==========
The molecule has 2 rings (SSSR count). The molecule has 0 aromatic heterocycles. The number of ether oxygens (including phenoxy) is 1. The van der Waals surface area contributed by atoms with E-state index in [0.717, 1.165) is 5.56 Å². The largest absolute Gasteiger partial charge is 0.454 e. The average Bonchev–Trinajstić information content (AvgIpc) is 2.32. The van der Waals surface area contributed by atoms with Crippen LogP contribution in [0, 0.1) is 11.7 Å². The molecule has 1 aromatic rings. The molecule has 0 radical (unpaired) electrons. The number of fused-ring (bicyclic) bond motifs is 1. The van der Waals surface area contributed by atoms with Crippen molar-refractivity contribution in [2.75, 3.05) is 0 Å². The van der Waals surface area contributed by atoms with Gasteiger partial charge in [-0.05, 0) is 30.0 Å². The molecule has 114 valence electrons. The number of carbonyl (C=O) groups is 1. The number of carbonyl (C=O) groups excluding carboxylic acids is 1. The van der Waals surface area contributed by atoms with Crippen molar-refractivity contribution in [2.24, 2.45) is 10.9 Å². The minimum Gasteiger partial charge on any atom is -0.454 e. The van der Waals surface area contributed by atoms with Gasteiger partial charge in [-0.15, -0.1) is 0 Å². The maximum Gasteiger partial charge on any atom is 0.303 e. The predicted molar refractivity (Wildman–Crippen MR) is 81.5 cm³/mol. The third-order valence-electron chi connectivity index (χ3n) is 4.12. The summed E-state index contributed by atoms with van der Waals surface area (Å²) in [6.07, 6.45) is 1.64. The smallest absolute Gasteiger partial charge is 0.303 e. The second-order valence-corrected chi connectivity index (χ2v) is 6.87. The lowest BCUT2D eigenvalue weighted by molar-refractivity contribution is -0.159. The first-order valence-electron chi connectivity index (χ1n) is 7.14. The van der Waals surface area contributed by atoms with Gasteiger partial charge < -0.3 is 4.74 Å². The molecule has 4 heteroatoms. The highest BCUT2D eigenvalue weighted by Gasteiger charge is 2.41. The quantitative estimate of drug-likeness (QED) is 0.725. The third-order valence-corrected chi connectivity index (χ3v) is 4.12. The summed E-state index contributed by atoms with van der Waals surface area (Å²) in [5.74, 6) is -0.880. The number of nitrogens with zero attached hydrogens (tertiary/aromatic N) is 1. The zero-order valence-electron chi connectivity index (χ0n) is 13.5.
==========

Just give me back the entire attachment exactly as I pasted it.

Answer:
The molecule has 2 rings (SSSR count). The molecule has 0 aromatic heterocycles. The number of ether oxygens (including phenoxy) is 1. The van der Waals surface area contributed by atoms with E-state index in [0.717, 1.165) is 5.56 Å². The largest absolute Gasteiger partial charge is 0.454 e. The average Bonchev–Trinajstić information content (AvgIpc) is 2.32. The van der Waals surface area contributed by atoms with Crippen LogP contribution in [0, 0.1) is 11.7 Å². The molecule has 1 aromatic rings. The molecule has 0 radical (unpaired) electrons. The number of fused-ring (bicyclic) bond motifs is 1. The van der Waals surface area contributed by atoms with Crippen molar-refractivity contribution in [2.75, 3.05) is 0 Å². The van der Waals surface area contributed by atoms with Gasteiger partial charge in [-0.05, 0) is 30.0 Å². The molecule has 114 valence electrons. The number of carbonyl (C=O) groups is 1. The number of carbonyl (C=O) groups excluding carboxylic acids is 1. The van der Waals surface area contributed by atoms with Crippen molar-refractivity contribution in [2.24, 2.45) is 10.9 Å². The minimum Gasteiger partial charge on any atom is -0.454 e. The van der Waals surface area contributed by atoms with Gasteiger partial charge in [-0.15, -0.1) is 0 Å². The maximum Gasteiger partial charge on any atom is 0.303 e. The predicted molar refractivity (Wildman–Crippen MR) is 81.5 cm³/mol. The third-order valence-electron chi connectivity index (χ3n) is 4.12. The summed E-state index contributed by atoms with van der Waals surface area (Å²) in [6.07, 6.45) is 1.64. The smallest absolute Gasteiger partial charge is 0.303 e. The second-order valence-corrected chi connectivity index (χ2v) is 6.87. The lowest BCUT2D eigenvalue weighted by molar-refractivity contribution is -0.159. The first-order valence-electron chi connectivity index (χ1n) is 7.14. The van der Waals surface area contributed by atoms with Gasteiger partial charge < -0.3 is 4.74 Å². The molecule has 4 heteroatoms. The highest BCUT2D eigenvalue weighted by Gasteiger charge is 2.41. The quantitative estimate of drug-likeness (QED) is 0.725. The third-order valence-corrected chi connectivity index (χ3v) is 4.12. The summed E-state index contributed by atoms with van der Waals surface area (Å²) in [5.74, 6) is -0.880. The number of nitrogens with zero attached hydrogens (tertiary/aromatic N) is 1. The zero-order valence-electron chi connectivity index (χ0n) is 13.5.